April 26, 2009
"We're preparing in an environment where we really don't know ultimately what the size of seriousness of this outbreak is going to be."
Janet Napolitano, Homeland Security Secretary, at a White House news conference declaring a public-health emergency as a precautionary step in response to the swine flu outbreak
"Are you going to prosecute people for giving bad legal advice? ... We need a united nation, not a divided one."
Senator John McCain, on CBS's Face the Nation, suggesting it would be a mistake to investigate the authors of the memos that provided the legal justification for waterboarding and other harsh interrogation tactics
The White House convenes a rare Sunday press briefing as fears grow over a worldwide swine flu outbreak that has already killed about 100 in Mexico with countries from New Zealand to Spain reporting suspected infections and 20 confirmed cases in the U.S. so far. The government declares a public-health emergency, a move that lets states get easier access to flu tests and medication and assures that Obama is being frequently updated on the situation.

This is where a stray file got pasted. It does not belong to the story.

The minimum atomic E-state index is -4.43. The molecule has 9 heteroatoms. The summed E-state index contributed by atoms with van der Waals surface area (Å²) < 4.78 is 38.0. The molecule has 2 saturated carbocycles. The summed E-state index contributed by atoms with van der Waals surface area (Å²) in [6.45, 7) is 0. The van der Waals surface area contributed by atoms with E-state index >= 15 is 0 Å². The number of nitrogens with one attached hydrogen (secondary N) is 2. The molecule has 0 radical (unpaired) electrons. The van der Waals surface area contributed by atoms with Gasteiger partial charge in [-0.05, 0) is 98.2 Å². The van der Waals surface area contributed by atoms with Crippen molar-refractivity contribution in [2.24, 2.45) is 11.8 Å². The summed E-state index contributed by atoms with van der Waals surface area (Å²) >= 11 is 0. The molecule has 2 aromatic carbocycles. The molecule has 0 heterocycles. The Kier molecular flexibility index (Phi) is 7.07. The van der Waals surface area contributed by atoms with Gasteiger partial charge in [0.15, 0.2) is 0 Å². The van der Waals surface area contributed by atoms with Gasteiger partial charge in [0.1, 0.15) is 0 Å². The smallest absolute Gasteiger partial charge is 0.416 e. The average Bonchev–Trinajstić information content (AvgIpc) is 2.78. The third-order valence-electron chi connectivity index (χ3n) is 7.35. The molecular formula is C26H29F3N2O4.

But it's the torture debate that takes center stage on the Sunday talk-show circuit, with McCain being the most vocal that it would be a mistake to investigate interrogation techniques used during the Bush Administration. Many Democrats disagree and continue to call for action.
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